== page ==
Yoshida's framing is the stuff of film legend, nearly always placing figures at the edges of cinema (and therefore not altogether video friendly, before the advent of DVD that is.) It's a nearly dizzying effect handled graciously, which lends the events a larger than life feeling, that feels artistically justified instead of rammed down your throat. The black and white colors are used to their most effective ends, with entrancing expressionistic details. Textures of wood and granite play a large part in setting moods, along with a lack of establishing shots and action sequences, making this a more quiet film than anyone would expect of its reputation and name.

The music choices of Ichiyanagi Sei, who worked on a number of Yoshida films, recalls Jissouji's Mujo (or This Transient Life) which seems as interested in minor key fiddle flourishes as Takemitsu styled percussion explosions. The score also boasts a twice repeated analog keyboard motif, which shows the melancholy and absence of life among the militarists. It underscores both a reprehensibly dour dream sequence, and channels an avant funeral march before the credits roll. Watkins' Edward Munch and 32 Short Films about Glenn Gould come to mind in the use of music effectively rendering someone's life story to film.

In regards to its place among reenactments, as Joan Mellen noted in Waves at Genji's Door, most filmed versions of this story encourage a sentimentalism of the officers involved, as they were merely doing the most honorable thing they could imagine by assisting the Emperor in getting rid of the waste of civilian bureaucracy. The officers are treated with sympathy, but more for their naivete in the face of the unknown future, rather than Yoshida siding with their proto-fascists ways.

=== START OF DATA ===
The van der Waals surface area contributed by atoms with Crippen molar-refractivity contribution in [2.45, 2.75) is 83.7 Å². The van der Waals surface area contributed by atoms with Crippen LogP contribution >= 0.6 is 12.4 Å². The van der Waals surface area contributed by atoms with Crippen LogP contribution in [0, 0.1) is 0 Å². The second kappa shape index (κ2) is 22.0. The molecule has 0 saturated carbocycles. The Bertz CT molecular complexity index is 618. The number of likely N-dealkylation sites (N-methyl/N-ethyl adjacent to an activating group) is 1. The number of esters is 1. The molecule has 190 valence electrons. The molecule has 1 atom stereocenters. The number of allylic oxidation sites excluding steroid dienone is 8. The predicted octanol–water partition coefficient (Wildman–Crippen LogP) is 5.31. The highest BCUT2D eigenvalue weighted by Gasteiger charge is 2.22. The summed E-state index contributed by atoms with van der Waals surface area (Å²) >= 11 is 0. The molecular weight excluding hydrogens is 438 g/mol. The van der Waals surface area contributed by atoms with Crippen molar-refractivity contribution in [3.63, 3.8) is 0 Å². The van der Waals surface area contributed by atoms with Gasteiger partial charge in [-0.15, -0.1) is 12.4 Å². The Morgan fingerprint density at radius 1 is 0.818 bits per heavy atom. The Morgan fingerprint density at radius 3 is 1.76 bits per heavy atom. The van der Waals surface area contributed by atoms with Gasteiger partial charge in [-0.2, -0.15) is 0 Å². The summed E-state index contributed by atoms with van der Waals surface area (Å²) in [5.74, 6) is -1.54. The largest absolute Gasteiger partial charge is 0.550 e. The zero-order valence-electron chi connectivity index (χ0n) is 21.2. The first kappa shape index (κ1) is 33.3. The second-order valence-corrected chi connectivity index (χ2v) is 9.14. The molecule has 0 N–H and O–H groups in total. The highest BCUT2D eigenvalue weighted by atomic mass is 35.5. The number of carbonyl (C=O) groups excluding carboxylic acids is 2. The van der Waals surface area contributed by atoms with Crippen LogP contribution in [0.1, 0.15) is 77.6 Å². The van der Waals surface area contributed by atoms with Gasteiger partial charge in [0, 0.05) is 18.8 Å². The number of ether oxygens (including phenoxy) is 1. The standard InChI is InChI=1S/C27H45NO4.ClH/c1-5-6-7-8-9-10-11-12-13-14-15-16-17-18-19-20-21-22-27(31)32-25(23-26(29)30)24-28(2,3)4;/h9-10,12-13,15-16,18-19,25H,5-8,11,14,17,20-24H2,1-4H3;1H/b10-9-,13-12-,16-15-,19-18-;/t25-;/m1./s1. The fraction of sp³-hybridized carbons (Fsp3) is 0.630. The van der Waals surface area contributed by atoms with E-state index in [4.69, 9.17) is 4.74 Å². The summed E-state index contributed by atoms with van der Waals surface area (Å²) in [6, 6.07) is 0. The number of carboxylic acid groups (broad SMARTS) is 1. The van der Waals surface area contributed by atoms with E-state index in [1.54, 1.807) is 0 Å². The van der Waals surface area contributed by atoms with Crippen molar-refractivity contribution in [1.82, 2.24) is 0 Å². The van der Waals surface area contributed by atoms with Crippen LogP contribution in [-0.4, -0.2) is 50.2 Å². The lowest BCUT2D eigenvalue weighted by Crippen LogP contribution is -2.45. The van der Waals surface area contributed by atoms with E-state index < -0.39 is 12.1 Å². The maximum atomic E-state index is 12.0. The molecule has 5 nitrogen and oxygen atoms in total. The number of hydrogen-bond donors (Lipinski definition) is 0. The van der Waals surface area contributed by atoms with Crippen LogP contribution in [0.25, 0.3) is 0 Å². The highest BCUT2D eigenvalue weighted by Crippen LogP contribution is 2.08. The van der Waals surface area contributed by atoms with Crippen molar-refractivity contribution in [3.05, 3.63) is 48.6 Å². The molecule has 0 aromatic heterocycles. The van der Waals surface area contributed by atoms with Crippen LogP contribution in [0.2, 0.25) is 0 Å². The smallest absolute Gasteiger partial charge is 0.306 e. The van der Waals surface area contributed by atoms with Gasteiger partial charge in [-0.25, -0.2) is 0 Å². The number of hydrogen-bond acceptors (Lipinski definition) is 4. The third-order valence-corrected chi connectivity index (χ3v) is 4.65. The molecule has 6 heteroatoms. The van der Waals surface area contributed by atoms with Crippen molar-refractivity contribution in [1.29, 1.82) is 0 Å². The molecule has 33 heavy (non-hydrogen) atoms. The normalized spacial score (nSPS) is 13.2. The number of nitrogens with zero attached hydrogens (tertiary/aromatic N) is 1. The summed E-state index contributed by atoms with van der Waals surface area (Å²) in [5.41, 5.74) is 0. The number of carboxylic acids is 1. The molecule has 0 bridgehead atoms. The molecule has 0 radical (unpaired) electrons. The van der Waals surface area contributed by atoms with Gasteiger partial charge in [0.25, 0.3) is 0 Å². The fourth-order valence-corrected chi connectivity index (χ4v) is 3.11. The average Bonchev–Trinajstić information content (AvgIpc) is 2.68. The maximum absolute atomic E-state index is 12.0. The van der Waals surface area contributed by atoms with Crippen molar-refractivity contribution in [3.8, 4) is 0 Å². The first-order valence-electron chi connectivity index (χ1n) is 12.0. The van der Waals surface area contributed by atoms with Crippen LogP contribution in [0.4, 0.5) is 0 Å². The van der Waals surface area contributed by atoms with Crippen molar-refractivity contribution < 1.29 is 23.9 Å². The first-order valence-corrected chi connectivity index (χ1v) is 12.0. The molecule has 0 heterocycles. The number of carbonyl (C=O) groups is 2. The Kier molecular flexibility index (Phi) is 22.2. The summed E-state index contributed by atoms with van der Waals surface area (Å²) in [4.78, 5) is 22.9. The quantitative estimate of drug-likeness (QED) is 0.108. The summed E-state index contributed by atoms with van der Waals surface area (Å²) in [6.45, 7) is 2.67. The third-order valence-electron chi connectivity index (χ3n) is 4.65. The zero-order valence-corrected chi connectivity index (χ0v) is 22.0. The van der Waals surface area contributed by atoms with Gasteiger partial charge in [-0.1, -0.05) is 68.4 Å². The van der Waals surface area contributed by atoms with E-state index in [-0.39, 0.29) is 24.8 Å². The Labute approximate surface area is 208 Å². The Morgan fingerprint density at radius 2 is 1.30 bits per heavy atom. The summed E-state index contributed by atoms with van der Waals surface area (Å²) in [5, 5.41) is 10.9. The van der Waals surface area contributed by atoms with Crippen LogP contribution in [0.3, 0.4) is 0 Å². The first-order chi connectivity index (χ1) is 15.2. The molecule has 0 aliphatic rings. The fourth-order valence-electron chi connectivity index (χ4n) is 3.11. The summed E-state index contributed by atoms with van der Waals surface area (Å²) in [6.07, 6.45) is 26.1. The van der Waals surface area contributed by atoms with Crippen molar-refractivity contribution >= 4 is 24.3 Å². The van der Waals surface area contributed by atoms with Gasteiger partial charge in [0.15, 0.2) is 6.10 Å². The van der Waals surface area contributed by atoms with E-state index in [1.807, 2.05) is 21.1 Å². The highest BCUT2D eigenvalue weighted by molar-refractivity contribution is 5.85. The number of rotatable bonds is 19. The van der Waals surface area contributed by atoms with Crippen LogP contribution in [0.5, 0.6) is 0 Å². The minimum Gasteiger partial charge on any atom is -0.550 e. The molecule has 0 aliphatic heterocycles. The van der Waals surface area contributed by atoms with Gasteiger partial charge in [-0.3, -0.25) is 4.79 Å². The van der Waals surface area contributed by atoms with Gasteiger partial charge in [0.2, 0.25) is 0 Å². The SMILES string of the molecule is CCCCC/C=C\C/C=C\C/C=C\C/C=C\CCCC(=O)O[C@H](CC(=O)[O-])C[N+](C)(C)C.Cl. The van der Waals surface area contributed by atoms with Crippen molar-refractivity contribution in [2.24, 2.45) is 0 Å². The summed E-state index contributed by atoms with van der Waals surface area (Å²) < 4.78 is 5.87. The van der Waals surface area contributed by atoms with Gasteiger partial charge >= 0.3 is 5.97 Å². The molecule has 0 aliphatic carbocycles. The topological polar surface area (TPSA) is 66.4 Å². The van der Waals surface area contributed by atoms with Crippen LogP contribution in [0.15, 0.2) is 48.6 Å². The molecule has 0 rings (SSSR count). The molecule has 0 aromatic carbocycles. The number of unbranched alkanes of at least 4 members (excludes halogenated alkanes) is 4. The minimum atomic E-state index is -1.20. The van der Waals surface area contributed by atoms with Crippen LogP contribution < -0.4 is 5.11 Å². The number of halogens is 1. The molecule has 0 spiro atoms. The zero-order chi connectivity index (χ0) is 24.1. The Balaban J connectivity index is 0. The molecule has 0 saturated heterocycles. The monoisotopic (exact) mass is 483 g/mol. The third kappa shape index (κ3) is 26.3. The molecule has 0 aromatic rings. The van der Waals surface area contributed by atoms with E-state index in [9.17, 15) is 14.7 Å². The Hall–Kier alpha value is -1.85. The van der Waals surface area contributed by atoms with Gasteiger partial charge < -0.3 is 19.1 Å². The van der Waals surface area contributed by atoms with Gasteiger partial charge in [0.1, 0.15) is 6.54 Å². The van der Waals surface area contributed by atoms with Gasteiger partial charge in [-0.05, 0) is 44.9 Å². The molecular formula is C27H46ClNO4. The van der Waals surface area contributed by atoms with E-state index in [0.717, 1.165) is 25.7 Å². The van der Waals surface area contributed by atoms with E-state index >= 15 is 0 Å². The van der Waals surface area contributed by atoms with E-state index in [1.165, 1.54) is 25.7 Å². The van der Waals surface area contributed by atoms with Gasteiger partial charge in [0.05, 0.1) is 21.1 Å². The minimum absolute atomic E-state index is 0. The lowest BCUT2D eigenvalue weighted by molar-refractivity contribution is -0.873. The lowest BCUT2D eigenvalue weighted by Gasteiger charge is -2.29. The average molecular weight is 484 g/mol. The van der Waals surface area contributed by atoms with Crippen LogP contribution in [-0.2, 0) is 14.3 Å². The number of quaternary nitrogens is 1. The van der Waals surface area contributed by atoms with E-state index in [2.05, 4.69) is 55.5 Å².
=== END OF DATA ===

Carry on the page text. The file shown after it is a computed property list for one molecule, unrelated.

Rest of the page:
The major emotional issues in the film stem from Ikki's childhood and paternal issues towards his stepson, and how that carries over into his dealings with one of the more inept but sincere acolytes. Ikki's dealings with authority figures is flippant at best, and he seems to regard society as a mere gesture, with martial law being the only true way for humanity to progress. Yoshida's rendering of these beliefs should be held up with his even more powerful Eros Plus Massacre, where Taisho anarchism and the late 60s student movement are entangled and commenting on one another. There, Yoshida appears to be telling us something about the nature of humanity, in that it doesn't really change, but only cons one into thinking it will. In Coup d'etat, Yoshida seems to be saying not only will things remain the same, but they're usually worse than you realize.